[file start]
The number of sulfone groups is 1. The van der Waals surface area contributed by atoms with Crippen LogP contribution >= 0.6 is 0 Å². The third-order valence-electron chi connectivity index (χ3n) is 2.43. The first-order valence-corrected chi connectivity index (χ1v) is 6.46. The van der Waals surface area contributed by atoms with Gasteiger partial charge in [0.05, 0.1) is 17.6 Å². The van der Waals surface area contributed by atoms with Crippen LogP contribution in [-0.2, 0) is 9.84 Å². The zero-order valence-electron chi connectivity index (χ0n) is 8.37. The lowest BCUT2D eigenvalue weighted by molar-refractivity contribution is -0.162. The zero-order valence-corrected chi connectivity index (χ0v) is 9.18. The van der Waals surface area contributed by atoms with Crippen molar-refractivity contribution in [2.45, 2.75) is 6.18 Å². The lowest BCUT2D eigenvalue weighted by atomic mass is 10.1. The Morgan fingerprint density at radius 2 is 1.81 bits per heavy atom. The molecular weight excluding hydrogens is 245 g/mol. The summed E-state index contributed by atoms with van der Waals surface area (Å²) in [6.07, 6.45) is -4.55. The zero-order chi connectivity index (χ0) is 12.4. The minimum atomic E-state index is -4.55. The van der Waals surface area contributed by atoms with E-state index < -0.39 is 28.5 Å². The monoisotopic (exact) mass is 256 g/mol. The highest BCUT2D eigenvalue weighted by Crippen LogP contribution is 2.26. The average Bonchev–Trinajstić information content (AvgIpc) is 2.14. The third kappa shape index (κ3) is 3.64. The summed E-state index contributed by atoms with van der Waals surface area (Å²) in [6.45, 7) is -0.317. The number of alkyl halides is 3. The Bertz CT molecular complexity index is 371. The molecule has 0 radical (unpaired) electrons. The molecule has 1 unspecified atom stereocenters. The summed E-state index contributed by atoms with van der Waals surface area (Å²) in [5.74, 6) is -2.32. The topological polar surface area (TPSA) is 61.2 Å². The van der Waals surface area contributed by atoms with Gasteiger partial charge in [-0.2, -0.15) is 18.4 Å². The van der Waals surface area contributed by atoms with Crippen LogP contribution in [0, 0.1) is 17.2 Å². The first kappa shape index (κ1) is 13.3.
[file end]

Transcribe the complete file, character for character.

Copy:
The number of sulfone groups is 1. The van der Waals surface area contributed by atoms with Crippen LogP contribution >= 0.6 is 0 Å². The third-order valence-electron chi connectivity index (χ3n) is 2.43. The first-order valence-corrected chi connectivity index (χ1v) is 6.46. The van der Waals surface area contributed by atoms with Gasteiger partial charge in [0.05, 0.1) is 17.6 Å². The van der Waals surface area contributed by atoms with Crippen LogP contribution in [-0.2, 0) is 9.84 Å². The zero-order valence-electron chi connectivity index (χ0n) is 8.37. The lowest BCUT2D eigenvalue weighted by molar-refractivity contribution is -0.162. The zero-order valence-corrected chi connectivity index (χ0v) is 9.18. The van der Waals surface area contributed by atoms with Crippen molar-refractivity contribution in [2.45, 2.75) is 6.18 Å². The lowest BCUT2D eigenvalue weighted by atomic mass is 10.1. The Morgan fingerprint density at radius 2 is 1.81 bits per heavy atom. The molecular weight excluding hydrogens is 245 g/mol. The summed E-state index contributed by atoms with van der Waals surface area (Å²) in [6.07, 6.45) is -4.55. The zero-order chi connectivity index (χ0) is 12.4. The minimum atomic E-state index is -4.55. The van der Waals surface area contributed by atoms with E-state index < -0.39 is 28.5 Å². The monoisotopic (exact) mass is 256 g/mol. The highest BCUT2D eigenvalue weighted by Crippen LogP contribution is 2.26. The average Bonchev–Trinajstić information content (AvgIpc) is 2.14. The third kappa shape index (κ3) is 3.64. The summed E-state index contributed by atoms with van der Waals surface area (Å²) in [6.45, 7) is -0.317. The number of alkyl halides is 3. The Bertz CT molecular complexity index is 371. The molecule has 0 radical (unpaired) electrons. The molecule has 1 unspecified atom stereocenters. The summed E-state index contributed by atoms with van der Waals surface area (Å²) in [5.74, 6) is -2.32. The topological polar surface area (TPSA) is 61.2 Å². The van der Waals surface area contributed by atoms with Gasteiger partial charge in [-0.2, -0.15) is 18.4 Å². The van der Waals surface area contributed by atoms with Crippen LogP contribution in [0, 0.1) is 17.2 Å². The first kappa shape index (κ1) is 13.3.